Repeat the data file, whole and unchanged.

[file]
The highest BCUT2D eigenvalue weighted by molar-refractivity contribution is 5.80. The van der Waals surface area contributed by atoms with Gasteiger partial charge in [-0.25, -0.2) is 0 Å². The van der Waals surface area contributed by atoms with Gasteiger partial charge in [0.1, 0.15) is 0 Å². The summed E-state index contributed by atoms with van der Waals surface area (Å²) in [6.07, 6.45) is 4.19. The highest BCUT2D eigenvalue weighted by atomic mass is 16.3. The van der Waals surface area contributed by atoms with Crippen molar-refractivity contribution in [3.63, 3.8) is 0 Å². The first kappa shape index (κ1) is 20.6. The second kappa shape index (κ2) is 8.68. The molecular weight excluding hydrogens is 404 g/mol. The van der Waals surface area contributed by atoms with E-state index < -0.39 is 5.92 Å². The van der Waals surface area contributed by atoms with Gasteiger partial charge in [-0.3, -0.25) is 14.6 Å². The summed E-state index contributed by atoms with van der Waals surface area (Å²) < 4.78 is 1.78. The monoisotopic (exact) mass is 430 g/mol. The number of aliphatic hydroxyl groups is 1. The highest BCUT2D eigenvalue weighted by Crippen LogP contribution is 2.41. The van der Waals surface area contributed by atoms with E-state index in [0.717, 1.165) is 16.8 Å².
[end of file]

The highest BCUT2D eigenvalue weighted by molar-refractivity contribution is 5.80. The van der Waals surface area contributed by atoms with Gasteiger partial charge in [-0.25, -0.2) is 0 Å². The van der Waals surface area contributed by atoms with Gasteiger partial charge in [0.1, 0.15) is 0 Å². The summed E-state index contributed by atoms with van der Waals surface area (Å²) in [6.07, 6.45) is 4.19. The highest BCUT2D eigenvalue weighted by atomic mass is 16.3. The van der Waals surface area contributed by atoms with Crippen molar-refractivity contribution in [3.63, 3.8) is 0 Å². The first kappa shape index (κ1) is 20.6. The second kappa shape index (κ2) is 8.68. The molecular weight excluding hydrogens is 404 g/mol. The van der Waals surface area contributed by atoms with E-state index < -0.39 is 5.92 Å². The van der Waals surface area contributed by atoms with Gasteiger partial charge in [-0.3, -0.25) is 14.6 Å². The summed E-state index contributed by atoms with van der Waals surface area (Å²) < 4.78 is 1.78. The monoisotopic (exact) mass is 430 g/mol. The number of aliphatic hydroxyl groups is 1. The highest BCUT2D eigenvalue weighted by Crippen LogP contribution is 2.41. The van der Waals surface area contributed by atoms with E-state index in [0.717, 1.165) is 16.8 Å².